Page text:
Crew chief Adam Stevens prepares championship-caliber cars, and Busch brings all-world talent. But the persistent struggle at closing out wins (evidenced by how long it took for a breakthrough to happen last season) has to be eating at the team at some level.

Michael Annett earns first Xfinity win in season opener at Daytona

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Michael Annett won Saturday’s Xfinity Series season opener at Daytona International Speedway to earn his first career Xfinity victory in his 230th start.

The JR Motorsports driver led the final 45 laps and beat teammate Justin Allgaier, Brandon Jones, Ryan Sieg and Austin Cindric.

Annett, 32, had never led more than 16 laps in a season before Saturday.

“It just means so much,” Annett said. “It’s been two really tough years in this series for me, just not getting the results I wanted to. Last year was really tough, we even missed the playoffs. I put a ton of work into myself and my race craft … everything this offseason to make myself to not have any question of if I was here and ready to go win a championship.”

He previously won at Daytona in the ARCA Menards Series in 2008. In that race, Allgaier also finished second.

“I couldn’t beat him then and I couldn’t do it today,” Allgaier told FS1. “We tried really hard there at the end. … To see Michael get his first win, he’s tried so hard and to see the effort and time that he’s put into it, especially this offseason, it’s really, really cool.”

The win is the fourth for JR Motorsports in the last six season openers at Daytona (Regan Smith, 2014; Chase Elliott, 2016; Tyler Reddick, 2018 and Annett today).

Annett and Allgaier also delivered JRM its fourth 1-2 finish in the race.

The victory by the No. 1 team is also the first for Annett’s crew chief, Travis Mack.

“(Annett’s) been working at this a long time,” JRM co-owner Dale Earnhardt Jr. said. “He had such a rough patch there with his career. I think it took a while for his approach to racing to change. He had to learn how to race in good equipment. It’s a different mentality and a different approach.

“He’s certainly not the same guy that we hired … a lot of that has to do with the team around him, specifically with Travis Mack.”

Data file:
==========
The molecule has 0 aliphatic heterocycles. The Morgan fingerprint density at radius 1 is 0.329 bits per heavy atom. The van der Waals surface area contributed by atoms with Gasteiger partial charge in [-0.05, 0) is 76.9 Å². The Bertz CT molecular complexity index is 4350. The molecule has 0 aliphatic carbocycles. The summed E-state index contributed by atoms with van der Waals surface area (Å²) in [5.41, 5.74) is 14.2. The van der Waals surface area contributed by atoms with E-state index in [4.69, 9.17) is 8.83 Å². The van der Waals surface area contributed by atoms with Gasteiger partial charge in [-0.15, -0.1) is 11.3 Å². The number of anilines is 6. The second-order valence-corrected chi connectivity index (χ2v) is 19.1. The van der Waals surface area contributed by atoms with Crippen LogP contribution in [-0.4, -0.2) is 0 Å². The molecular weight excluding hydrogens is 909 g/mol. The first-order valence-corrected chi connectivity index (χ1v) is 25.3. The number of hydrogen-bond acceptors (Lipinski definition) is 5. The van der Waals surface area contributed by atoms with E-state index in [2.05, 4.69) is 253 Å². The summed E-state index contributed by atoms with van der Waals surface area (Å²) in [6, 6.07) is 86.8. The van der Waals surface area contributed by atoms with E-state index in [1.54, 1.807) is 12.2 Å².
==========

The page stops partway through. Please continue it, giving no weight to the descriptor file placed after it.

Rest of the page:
Mack, a former car chief for Earnhardt in the Cup Series, was the crew chief for Leavine Family Racing’s No. 95 car in Cup last season before he was let go after 15 races. He led Annett’s team over the last 13 races of the Xfinity season.

“I thought immediately when that happened that we needed to pair him with Michael if Travis was interested in that opportunity,” Earnhardt said. “Travis’ assertiveness and personality would drive Michael and sort of like a fire under Michael.”

A year after it had nine non-stage cautions, the 120-lap race was slowed only twice outside of stage breaks for a debris caution and a one-car spin.

STAGE 1 WINNER: Justin Haley

STAGE 2 WINNER: Ross Chastain

Click here for the race results.

WHAT’S NEXT: Rinnai 250 at Atlanta Motor Speedway at 2 p.m. ET on Feb. 23 on Fox Sports 1.

Check back for more.

Sam Bass, famed paint scheme and race program designer, dies

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Sam Bass, the artist known for designing many iconic NASCAR paint schemes and race programs, died Saturday.

His wife Denise confirmed Bass’ passing on Twitter. He was 57.

Bass, who designed Jeff Gordon’s striking “Rainbow Warriors” paint scheme, had spent the last few years looking for a new kidney. That was a result of a sepsis infection that originated in a blister on his left foot in 2005 and led to a below-the-knee amputation in 2008. Bass also had Type 1 diabetes, which he was diagnosed with at the age of 29.